When having a baby's the worst time of your life
HAVING a baby's the best time of your life, right?
With one in six mothers suffering postnatal depression, it's not always the case.
The shame many women experience while struck by the baby blues keeps them from seeking help, which is why a Sunshine Coast psychology clinic is this month celebrating helping more than 500 mums.
The Sunshine Coast Postnatal Depression Centre recently celebrated 10 years of helping women survive postnatal depression with a reunion of clients at its Maroochydore clinic.
Mother-of-two Aimee Browne is among the "alumni” and says the mix of group sessions with other mums and individual sessions with a trained psychologist at the practice helped her enormously.
She said she experienced symptoms of depression after the traumatic birth of her first child and trouble with breastfeeding, but didn't recognise them until nearly a year later.
"I was too embarrassed about what I was feeling and felt like I should be coping. I was grumpy all the time and didn't tell anyone,” she said.
After the birth of her second child, who would wake 20 times a night, Ms Browne said sleep deprivation contributed to her experiencing more severe symptoms.
The second time around she recognised that what she was feeling wasn't healthy and, with some persuasion from her sister and a friend, found help.
"It took me a lot of courage to get out of my car and walk in,” she said.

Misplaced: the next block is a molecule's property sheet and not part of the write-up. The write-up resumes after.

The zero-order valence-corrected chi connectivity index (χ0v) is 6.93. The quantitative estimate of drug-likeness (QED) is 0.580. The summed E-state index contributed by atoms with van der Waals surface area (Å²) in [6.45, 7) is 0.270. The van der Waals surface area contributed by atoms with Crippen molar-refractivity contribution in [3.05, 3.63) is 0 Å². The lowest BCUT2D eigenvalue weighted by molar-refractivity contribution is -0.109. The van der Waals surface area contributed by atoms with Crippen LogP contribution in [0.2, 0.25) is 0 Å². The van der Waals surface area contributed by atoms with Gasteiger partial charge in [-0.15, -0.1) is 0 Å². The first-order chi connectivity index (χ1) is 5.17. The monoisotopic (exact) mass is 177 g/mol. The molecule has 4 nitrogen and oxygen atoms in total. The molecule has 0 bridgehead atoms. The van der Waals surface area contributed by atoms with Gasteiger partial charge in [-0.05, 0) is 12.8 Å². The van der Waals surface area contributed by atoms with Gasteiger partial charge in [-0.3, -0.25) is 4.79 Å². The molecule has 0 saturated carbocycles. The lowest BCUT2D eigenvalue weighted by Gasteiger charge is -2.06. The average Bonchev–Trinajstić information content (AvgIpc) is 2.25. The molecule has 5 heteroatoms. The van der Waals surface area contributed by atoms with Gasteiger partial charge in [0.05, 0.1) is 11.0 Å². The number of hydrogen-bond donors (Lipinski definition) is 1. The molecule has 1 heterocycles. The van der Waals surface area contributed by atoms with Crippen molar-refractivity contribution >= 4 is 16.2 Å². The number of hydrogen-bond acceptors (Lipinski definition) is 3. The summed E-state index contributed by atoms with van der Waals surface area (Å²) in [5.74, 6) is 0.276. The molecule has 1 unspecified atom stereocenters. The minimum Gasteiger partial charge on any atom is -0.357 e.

She said despite intense anxiety and having broken out with a nervous rash on her chest, she finally went in.
The group of mothers instantly put her at ease.
"Straight away I was greeted by friendly faces - the facilitators and all the other women,” she said.
"We gave each other a smile and from then on we helped each other so much and all became really close.”
She had assumed people with depression "looked a certain way” but after going to the group sessions she found they were all "normal people” - busy, hard-working and many of them professionals before they became full-time mums.
Psychologist Lindsay Cote said warning signs for mums to look out for include feeling low in mood for more than two weeks, and feeling as though you're "not coping or not measuring up”.
Feeling anxious a lot, feeling isolated, crying a lot and thinking about suicide are also signs to reach out, she said.
The Sunshine Coast Psychology Clinic, where the PND Centre is based, uses cognitive behaviour therapy as its primary tool for helping women overcome the illness.
"If you can change a person's beliefs and behaviour you can change the way they feel,” Ms Cote said.
"It's also about changing unhelpful behaviours such as withdrawing from loved ones, and stopping going out.”
She said women suffering the condition often benefited from practical support and problem solving.
"I've seen women in the past who have a really hard time asking for help because there's a belief they should be able to do it on their own,” she said.
"Sometimes they need a break, to go out meet a friend, and it's okay to prioritise your own needs as well as your baby's.”
Contact the centre on 5309 6128. For more information visit sunshinecoastpnd.com.au
Resources for mums and partners are also available at Beyondblue - click here.